THE OUTCRY ON GCN’s social networking platforms following Rebecca Kadaga’s announcement that the Ugandan government will introduce its ‘Kill Gays Bill’ by the end of this year was understandably reactionary. Followers said:
Hope y’all sick bastards get what you deserve some day.
Sick, sick, sick!” said another. “I hope that Ireland will withdraw any aid it is giving to this country, should they proceed with this vile law.
But we should take a breath and think hard before becoming too instantly reactionary. Last month, at a meeting of the Inter-Parliamentary Union in Quebec, Canada’s Foreign Minister John Baird warned Uganda not to trample on people’s human rights.
Kadaga replied, “If homosexuality is a value for the people of Canada they should not seek to force Uganda to embrace it. We are not a colony or a protectorate of Canada.”
Her further response, on returning to massive support in Uganda, was to announce the anti-homosexuality bill, saying, “Ugandans want that law as a Christmas gift. They have asked for it and we’ll give them that gift.”
The legislation proposes that gay men and lesbians be sentenced to life imprisonment for having sex and that more ‘extreme’ cases of ‘aggravated homosexuality’, defined as gay acts committed by parents or authority figures, HIV-positive people, paedophiles and repeat offenders, may face the death penalty if convicted. If introduced it will also heavily criminalise several peripheral things like advocating on behalf of LGBT people, or attending a same-sex wedding.
It also provides for compensation for “victims” of homosexuality, a provision in law which is sure to result in consensual partners turning against their partner to not only avoid the draconian legal penalties, but to claim the status of victim and seek compensation.
The bill also states that a person charged with an offence under this Act shall be liable to extradition under the existing extradition laws. The wording of Kadaga’s response at the Inter-Parliamentary Union is key to the reason Uganda and other African countries are introducing such draconian anti-gay laws. Many countries have imposed their will on Africa throughout history (Uganda was a British colony until 1962). In the wake of independence, homophobia has been used as a rallying cry for votes by the likes of Robert Mugabe in Zimbabwe, and former Zambian President Rupaih Banda, denouncing the cultural and societal dominance of the West.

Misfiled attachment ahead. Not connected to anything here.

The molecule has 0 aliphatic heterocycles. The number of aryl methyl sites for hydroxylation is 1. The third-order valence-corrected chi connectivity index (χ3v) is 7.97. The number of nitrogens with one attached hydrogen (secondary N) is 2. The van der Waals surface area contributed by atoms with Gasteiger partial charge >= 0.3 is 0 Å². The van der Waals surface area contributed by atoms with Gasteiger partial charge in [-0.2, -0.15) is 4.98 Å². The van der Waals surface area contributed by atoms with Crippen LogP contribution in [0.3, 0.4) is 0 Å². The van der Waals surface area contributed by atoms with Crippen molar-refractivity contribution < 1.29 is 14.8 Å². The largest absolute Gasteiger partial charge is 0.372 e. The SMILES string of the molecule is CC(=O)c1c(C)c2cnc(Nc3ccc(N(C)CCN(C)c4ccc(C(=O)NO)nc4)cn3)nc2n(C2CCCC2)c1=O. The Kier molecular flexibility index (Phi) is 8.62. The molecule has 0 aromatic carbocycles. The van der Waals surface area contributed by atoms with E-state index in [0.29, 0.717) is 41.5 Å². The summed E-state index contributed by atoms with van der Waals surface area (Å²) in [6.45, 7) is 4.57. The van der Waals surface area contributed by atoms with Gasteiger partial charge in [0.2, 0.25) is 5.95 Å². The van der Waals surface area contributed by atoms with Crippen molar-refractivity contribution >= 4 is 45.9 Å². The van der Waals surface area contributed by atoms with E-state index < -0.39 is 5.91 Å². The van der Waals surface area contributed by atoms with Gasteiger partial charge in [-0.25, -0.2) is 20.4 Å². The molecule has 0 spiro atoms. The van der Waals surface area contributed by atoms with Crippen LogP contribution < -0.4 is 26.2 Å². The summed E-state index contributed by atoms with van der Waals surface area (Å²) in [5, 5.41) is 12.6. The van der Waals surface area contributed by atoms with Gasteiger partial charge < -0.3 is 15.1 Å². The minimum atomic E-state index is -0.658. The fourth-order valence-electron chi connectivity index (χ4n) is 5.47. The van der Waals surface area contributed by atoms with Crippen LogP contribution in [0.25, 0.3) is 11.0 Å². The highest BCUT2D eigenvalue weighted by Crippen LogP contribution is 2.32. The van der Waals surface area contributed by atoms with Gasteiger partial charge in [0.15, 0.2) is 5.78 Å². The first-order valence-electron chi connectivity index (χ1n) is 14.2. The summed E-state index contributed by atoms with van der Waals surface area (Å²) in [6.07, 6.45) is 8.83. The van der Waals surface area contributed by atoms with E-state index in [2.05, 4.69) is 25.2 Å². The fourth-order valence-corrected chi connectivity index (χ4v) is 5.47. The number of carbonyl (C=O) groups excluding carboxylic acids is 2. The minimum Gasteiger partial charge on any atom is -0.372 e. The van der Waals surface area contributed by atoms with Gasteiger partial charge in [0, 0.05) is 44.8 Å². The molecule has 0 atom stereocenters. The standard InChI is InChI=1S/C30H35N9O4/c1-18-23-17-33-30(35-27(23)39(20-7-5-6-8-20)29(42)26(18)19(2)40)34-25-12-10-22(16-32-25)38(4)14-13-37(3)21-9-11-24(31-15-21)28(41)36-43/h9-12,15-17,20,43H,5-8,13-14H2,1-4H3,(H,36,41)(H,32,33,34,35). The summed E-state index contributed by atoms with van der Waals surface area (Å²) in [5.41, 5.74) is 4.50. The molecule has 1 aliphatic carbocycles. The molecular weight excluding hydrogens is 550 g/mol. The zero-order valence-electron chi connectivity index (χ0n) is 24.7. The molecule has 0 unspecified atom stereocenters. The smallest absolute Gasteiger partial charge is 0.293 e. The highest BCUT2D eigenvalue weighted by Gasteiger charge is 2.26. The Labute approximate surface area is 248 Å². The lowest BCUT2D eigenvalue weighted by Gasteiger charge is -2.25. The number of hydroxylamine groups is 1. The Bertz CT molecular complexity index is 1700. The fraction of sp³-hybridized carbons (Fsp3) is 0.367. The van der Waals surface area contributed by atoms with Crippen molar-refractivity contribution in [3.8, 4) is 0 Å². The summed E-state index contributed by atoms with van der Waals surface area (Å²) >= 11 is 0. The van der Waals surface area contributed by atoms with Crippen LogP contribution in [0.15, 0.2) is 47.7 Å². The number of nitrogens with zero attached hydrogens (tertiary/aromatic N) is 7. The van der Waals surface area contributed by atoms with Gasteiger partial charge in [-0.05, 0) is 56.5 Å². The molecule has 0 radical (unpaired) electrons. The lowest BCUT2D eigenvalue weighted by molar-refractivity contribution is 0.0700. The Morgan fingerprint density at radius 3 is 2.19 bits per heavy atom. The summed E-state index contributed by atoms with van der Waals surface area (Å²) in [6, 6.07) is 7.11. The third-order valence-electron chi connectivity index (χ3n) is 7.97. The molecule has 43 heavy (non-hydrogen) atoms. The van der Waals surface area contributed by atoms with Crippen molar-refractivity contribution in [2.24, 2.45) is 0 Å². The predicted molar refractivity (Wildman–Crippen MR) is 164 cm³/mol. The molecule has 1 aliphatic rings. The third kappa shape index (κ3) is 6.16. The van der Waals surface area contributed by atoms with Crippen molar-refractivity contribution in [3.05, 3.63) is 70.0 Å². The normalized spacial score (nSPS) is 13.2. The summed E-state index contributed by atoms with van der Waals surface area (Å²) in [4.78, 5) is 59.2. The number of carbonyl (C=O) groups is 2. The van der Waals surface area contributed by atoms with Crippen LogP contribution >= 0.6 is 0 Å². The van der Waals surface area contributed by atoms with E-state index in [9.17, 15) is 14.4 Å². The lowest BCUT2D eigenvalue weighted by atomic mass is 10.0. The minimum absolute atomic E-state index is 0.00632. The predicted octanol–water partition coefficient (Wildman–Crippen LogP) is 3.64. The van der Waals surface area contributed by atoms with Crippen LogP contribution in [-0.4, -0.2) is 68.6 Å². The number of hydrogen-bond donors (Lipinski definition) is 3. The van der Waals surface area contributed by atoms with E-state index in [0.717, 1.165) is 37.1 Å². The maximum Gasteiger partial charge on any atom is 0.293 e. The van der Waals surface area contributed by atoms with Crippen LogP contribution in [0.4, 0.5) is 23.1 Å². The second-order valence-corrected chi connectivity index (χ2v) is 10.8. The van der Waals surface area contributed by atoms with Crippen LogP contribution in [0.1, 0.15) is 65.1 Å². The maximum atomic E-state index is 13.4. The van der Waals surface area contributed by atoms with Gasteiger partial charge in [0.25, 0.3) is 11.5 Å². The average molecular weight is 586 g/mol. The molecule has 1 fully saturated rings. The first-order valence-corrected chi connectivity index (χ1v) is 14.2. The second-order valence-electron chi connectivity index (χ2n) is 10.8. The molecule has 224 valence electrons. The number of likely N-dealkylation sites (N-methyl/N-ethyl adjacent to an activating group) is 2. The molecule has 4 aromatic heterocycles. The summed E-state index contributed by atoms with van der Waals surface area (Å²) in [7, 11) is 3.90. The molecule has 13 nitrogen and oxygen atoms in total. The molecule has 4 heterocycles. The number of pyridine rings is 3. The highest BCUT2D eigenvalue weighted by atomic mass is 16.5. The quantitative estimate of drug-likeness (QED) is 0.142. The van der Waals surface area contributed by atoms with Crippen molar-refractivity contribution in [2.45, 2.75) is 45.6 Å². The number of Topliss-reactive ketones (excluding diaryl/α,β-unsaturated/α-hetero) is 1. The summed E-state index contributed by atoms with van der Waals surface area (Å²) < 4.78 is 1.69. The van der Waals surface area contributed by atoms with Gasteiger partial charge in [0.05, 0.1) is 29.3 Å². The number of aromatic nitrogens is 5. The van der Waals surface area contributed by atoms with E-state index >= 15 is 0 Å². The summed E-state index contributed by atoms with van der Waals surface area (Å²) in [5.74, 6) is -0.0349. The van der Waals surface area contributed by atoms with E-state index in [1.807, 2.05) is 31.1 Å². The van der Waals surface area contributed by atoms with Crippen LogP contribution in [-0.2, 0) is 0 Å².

The Ugandan announcement, immediately following Baird’s dressing down in Canada, polarises Uganda further from the West, where gay marriage is becoming the norm and shows just how harmful the brute imposition of Western will may be to LGBTs – not only in Uganda, but across the African continent.
In Nigeria, the day after Kadaga’s announcement, lawmakers advanced a bill that will sentence gay couples who try to marry or live together, to a maximum of 14 years in jail. Individuals who witness or help these couples will face a 10-year sentence, public displays of affection between same-sex couples will be criminalised and LGBT organisations will be made illegal.
The response that’s needed should be measured and non-sensationalist. It must respect Africa’s independence, while diplomatically working with governmental agencies and NGO’s in Uganda, Nigeria and elsewhere to educate, support and empower communities to act for the greater good of all Ugandan people, including LGBT’s, rather than insisting they bend to Western will.
International governments, including Ireland, must engage with Ugandan leaders to impress upon them the needlessness and imminent harm of this bill to all of Ugandan society, not only in making it a society where inhumanity towards your fellow man is leglislated for, but through Uganda’s subsequent isolation from the international community. Our leaders must impress on Uganda’s leaders the acceptance of the Uganda and its people as an equal part of the international community, rather than the desire of the international community to dominate Uganda. They should underline the basic respect for human life that comes with this relationship.
Threats and blanket criticism of Uganda, without considered diplomatic engagement, will result in further harm to LGBT individuals, the whipping up of the homophobic sentiments of the bill and the aggressive enforcement of the bill, if and when it is introduced.
Brian Finnegan is the Editor of GCN and the author of The Forced Redundancy Film Club, follow him on twitter @finneganba.